Choosing a cabinet in Canada requires considerable artfulness on the part of the prime minister. He or she must try to ensure that it represents the country’s regional, linguistic and ethnic diversity. When a victorious party fails to elect MPs in certain regions, a prime minister often resorts to the Senate to fill out the Cabinet. The number of women in Cabinet, the number of francophones, and a role for Indigenous politicians and members of other minority groups, are all important considerations.

Cabinet-making has also traditionally been an exercise in power politics. Influential and important figures within the governing party are awarded prominent roles in the cabinet. In this way, the prime minister seeks to maintain power by sharing it; they also seek consensus rather than confrontation with their internal party rivals.


All members of Cabinet are bound for life by the Privy Council oath of secrecy. It protects cabinet deliberations and organization. Opinions publicly expressed by a minister are those of cabinet. Ministers may disagree publicly with those opinions only after resigning from cabinet. They then must not reveal details of cabinet discussions or documents.

The Official Secrets Act prohibits all Canadians — but particularly public employees, opposition critics and investigating journalists — from possessing, distributing and publicizing information deemed injurious to the state. The Act has also been used to protect cabinet members. In order to avoid embarrassment, they can choose to portray themselves as privy councillors to the Crown rather than as a government responsible to the House of Commons. They can thereby decline to answer certain questions. The secrecy surrounding cabinet business is defended on the grounds that it is necessary for maintaining cabinet solidarity; without it, a cabinet may lose its hold over the legislature and therefore its right to govern.

Canadian Parliament

Cabinet Power on the Rise

To dominate the legislature, a cabinet can rely as well on its control over the governing party. Parliamentary government is party government. (See Canadian Party System.) Prime ministers have substantial patronage at their disposal to ensure party loyalty. This patronage includes appointment of cabinet ministers and parliamentary secretaries and of chairmen of legislative committees. In fact, the control exerted by Cabinet over the House of Commons through the levers of party discipline has contributed, since the late 1970s, to an outcry against Cabinet power.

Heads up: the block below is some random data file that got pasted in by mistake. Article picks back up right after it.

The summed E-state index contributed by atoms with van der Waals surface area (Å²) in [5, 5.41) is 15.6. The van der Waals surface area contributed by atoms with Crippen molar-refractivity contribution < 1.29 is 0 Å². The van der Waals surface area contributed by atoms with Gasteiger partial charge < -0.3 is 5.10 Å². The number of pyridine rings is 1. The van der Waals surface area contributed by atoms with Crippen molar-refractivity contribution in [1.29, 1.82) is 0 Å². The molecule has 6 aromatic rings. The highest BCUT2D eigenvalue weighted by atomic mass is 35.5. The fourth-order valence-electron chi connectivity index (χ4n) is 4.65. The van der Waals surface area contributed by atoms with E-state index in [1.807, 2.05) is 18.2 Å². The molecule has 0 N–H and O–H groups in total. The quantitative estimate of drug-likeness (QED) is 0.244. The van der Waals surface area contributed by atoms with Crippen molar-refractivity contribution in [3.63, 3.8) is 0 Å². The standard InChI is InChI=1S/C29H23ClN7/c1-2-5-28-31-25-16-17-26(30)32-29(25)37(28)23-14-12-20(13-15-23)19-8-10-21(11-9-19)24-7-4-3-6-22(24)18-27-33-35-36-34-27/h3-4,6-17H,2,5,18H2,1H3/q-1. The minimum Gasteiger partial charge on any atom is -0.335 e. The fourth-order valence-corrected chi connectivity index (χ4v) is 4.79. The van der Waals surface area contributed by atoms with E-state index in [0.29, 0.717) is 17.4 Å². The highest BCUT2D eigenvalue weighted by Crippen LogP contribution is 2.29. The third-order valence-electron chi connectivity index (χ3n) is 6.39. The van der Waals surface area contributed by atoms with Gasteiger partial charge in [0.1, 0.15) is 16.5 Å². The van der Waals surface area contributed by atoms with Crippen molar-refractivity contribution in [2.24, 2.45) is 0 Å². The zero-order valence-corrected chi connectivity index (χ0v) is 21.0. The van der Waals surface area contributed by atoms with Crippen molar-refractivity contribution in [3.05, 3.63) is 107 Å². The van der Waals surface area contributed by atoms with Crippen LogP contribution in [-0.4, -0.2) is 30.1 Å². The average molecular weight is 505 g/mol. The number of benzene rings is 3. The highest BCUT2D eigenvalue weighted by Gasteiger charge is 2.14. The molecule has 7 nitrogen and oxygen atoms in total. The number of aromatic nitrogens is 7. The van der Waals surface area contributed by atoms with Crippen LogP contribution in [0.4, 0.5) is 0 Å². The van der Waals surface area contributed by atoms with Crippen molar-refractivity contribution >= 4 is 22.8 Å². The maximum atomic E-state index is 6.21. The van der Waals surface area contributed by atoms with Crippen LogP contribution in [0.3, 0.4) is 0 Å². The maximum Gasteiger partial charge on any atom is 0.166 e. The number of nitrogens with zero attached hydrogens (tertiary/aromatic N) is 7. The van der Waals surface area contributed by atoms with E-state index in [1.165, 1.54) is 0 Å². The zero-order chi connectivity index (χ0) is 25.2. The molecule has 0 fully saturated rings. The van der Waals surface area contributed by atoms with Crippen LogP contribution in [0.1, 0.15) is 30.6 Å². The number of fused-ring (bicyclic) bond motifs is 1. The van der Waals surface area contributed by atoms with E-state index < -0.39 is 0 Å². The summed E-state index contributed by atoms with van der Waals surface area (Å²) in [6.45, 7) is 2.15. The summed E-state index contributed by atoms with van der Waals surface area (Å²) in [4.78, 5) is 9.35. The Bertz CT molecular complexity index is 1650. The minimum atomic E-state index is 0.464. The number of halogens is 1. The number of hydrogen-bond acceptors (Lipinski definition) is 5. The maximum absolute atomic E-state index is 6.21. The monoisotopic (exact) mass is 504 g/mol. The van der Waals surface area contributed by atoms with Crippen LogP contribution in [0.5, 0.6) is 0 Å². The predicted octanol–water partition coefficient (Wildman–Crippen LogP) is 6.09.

The traditional capacity of the legislature to bring down the government and therefore the Cabinet through a non-confidence vote appears to be losing force. This is largely because the Cabinet has the power, through its legislative party majority, to prevent such votes; or at worst, to refuse to accept their implications or consequences. Yet the legislature’s ability to hold the executive accountable underpins the whole notion of responsible government, upon which Canada’s democracy is based.

The imbalance between the House of Commons and the Cabinet is made worse by the increasing use of discretionary powers in a wide variety of government business. This allows the executive to legislate by order-in-council or by ministerial order. This development began in the Trudeau years and gained strength through successive regimes. It accounts for the growing belief that Cabinets have become too powerful. This is particularly true when it is added to the Cabinet's traditional roles of initiating the budget; ensuring its safe passage; and preparing and introducing all major legislative proposals.